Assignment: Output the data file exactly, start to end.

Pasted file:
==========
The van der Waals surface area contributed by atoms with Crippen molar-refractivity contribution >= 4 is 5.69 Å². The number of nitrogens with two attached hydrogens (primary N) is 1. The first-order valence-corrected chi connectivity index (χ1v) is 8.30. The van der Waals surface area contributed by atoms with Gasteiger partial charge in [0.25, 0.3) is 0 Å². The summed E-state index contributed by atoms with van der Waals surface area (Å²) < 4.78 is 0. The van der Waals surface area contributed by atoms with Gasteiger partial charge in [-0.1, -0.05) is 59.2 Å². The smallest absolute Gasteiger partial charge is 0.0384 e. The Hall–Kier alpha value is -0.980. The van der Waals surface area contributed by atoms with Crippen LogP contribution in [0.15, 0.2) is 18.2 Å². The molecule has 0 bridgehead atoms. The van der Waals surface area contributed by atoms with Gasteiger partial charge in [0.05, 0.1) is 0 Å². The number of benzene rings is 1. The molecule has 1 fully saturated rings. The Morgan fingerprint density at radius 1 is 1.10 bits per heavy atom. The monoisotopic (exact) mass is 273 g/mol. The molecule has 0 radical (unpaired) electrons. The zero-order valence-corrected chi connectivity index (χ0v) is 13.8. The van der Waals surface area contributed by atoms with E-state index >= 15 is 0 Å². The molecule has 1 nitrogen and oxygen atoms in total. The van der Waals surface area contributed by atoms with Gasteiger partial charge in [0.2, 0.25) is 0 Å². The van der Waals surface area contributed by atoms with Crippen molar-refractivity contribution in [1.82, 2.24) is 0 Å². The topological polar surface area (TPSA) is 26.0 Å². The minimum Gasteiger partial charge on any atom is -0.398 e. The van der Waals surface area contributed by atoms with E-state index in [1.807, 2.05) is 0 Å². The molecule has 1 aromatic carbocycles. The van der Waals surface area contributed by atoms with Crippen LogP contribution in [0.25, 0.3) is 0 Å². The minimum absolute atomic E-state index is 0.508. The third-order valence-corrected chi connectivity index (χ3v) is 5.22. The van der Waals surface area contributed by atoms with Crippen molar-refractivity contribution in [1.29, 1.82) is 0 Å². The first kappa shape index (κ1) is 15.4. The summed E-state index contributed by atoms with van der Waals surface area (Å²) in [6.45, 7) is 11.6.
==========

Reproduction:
The van der Waals surface area contributed by atoms with Crippen molar-refractivity contribution >= 4 is 5.69 Å². The number of nitrogens with two attached hydrogens (primary N) is 1. The first-order valence-corrected chi connectivity index (χ1v) is 8.30. The van der Waals surface area contributed by atoms with Gasteiger partial charge in [0.25, 0.3) is 0 Å². The summed E-state index contributed by atoms with van der Waals surface area (Å²) < 4.78 is 0. The van der Waals surface area contributed by atoms with Gasteiger partial charge in [-0.1, -0.05) is 59.2 Å². The smallest absolute Gasteiger partial charge is 0.0384 e. The Hall–Kier alpha value is -0.980. The van der Waals surface area contributed by atoms with Crippen LogP contribution in [0.15, 0.2) is 18.2 Å². The molecule has 0 bridgehead atoms. The van der Waals surface area contributed by atoms with Gasteiger partial charge in [0.05, 0.1) is 0 Å². The number of benzene rings is 1. The molecule has 1 fully saturated rings. The Morgan fingerprint density at radius 1 is 1.10 bits per heavy atom. The monoisotopic (exact) mass is 273 g/mol. The molecule has 0 radical (unpaired) electrons. The zero-order valence-corrected chi connectivity index (χ0v) is 13.8. The van der Waals surface area contributed by atoms with E-state index >= 15 is 0 Å². The molecule has 1 nitrogen and oxygen atoms in total. The van der Waals surface area contributed by atoms with Gasteiger partial charge in [0.2, 0.25) is 0 Å². The van der Waals surface area contributed by atoms with Crippen molar-refractivity contribution in [1.82, 2.24) is 0 Å². The topological polar surface area (TPSA) is 26.0 Å². The minimum Gasteiger partial charge on any atom is -0.398 e. The van der Waals surface area contributed by atoms with E-state index in [1.807, 2.05) is 0 Å². The molecule has 1 aromatic carbocycles. The van der Waals surface area contributed by atoms with Crippen LogP contribution in [0.25, 0.3) is 0 Å². The minimum absolute atomic E-state index is 0.508. The third-order valence-corrected chi connectivity index (χ3v) is 5.22. The van der Waals surface area contributed by atoms with Crippen molar-refractivity contribution in [1.29, 1.82) is 0 Å². The first kappa shape index (κ1) is 15.4. The summed E-state index contributed by atoms with van der Waals surface area (Å²) in [6.45, 7) is 11.6.